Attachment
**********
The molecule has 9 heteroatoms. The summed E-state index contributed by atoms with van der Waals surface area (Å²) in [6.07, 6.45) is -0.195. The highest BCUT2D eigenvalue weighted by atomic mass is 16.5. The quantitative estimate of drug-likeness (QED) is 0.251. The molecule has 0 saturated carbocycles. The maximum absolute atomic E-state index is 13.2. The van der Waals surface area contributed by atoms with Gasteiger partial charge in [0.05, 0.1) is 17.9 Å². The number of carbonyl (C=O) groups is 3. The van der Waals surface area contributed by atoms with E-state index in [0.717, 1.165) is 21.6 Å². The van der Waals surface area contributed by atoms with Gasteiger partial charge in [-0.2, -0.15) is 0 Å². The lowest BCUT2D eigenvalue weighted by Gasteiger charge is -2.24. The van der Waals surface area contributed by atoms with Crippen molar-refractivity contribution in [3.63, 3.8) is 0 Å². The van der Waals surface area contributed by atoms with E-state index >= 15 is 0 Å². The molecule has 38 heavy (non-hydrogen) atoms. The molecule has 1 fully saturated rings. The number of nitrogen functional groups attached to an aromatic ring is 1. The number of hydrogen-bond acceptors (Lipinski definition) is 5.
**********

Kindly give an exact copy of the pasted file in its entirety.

The molecule has 9 heteroatoms. The summed E-state index contributed by atoms with van der Waals surface area (Å²) in [6.07, 6.45) is -0.195. The highest BCUT2D eigenvalue weighted by atomic mass is 16.5. The quantitative estimate of drug-likeness (QED) is 0.251. The molecule has 0 saturated carbocycles. The maximum absolute atomic E-state index is 13.2. The van der Waals surface area contributed by atoms with Gasteiger partial charge in [0.05, 0.1) is 17.9 Å². The number of carbonyl (C=O) groups is 3. The van der Waals surface area contributed by atoms with E-state index in [0.717, 1.165) is 21.6 Å². The van der Waals surface area contributed by atoms with Gasteiger partial charge in [-0.2, -0.15) is 0 Å². The lowest BCUT2D eigenvalue weighted by Gasteiger charge is -2.24. The van der Waals surface area contributed by atoms with Crippen molar-refractivity contribution in [3.63, 3.8) is 0 Å². The van der Waals surface area contributed by atoms with E-state index >= 15 is 0 Å². The molecule has 38 heavy (non-hydrogen) atoms. The molecule has 1 fully saturated rings. The number of nitrogen functional groups attached to an aromatic ring is 1. The number of hydrogen-bond acceptors (Lipinski definition) is 5.